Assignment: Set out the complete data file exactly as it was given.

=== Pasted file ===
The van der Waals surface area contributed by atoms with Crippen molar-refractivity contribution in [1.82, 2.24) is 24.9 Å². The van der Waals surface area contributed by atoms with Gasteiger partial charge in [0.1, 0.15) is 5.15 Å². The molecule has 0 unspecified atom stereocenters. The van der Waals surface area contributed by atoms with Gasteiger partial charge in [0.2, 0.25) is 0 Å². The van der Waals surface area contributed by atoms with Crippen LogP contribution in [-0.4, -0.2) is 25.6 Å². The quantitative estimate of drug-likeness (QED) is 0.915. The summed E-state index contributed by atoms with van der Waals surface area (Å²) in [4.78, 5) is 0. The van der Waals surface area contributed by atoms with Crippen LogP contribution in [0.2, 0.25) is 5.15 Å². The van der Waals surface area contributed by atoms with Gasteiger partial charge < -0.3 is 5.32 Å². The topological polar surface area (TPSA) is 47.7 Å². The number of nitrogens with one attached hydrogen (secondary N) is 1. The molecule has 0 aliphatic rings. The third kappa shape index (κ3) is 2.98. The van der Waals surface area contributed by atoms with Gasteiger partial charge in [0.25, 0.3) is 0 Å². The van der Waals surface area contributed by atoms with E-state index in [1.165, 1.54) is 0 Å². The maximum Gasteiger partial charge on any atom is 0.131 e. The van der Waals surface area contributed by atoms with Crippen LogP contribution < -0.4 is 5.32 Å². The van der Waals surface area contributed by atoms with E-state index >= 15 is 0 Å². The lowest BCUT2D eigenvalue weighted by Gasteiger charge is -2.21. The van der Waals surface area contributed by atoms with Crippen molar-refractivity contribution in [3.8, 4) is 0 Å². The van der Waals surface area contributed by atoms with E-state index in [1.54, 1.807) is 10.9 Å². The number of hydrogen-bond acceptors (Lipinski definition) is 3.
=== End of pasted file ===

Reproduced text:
The van der Waals surface area contributed by atoms with Crippen molar-refractivity contribution in [1.82, 2.24) is 24.9 Å². The van der Waals surface area contributed by atoms with Gasteiger partial charge in [0.1, 0.15) is 5.15 Å². The molecule has 0 unspecified atom stereocenters. The van der Waals surface area contributed by atoms with Gasteiger partial charge in [0.2, 0.25) is 0 Å². The van der Waals surface area contributed by atoms with Crippen LogP contribution in [-0.4, -0.2) is 25.6 Å². The quantitative estimate of drug-likeness (QED) is 0.915. The summed E-state index contributed by atoms with van der Waals surface area (Å²) in [4.78, 5) is 0. The van der Waals surface area contributed by atoms with Crippen LogP contribution in [0.2, 0.25) is 5.15 Å². The van der Waals surface area contributed by atoms with Gasteiger partial charge < -0.3 is 5.32 Å². The topological polar surface area (TPSA) is 47.7 Å². The number of nitrogens with one attached hydrogen (secondary N) is 1. The molecule has 0 aliphatic rings. The third kappa shape index (κ3) is 2.98. The van der Waals surface area contributed by atoms with Gasteiger partial charge in [0.25, 0.3) is 0 Å². The van der Waals surface area contributed by atoms with E-state index in [1.165, 1.54) is 0 Å². The maximum Gasteiger partial charge on any atom is 0.131 e. The van der Waals surface area contributed by atoms with Crippen LogP contribution < -0.4 is 5.32 Å². The van der Waals surface area contributed by atoms with E-state index >= 15 is 0 Å². The lowest BCUT2D eigenvalue weighted by Gasteiger charge is -2.21. The van der Waals surface area contributed by atoms with Crippen molar-refractivity contribution in [3.8, 4) is 0 Å². The van der Waals surface area contributed by atoms with E-state index in [1.54, 1.807) is 10.9 Å². The number of hydrogen-bond acceptors (Lipinski definition) is 3.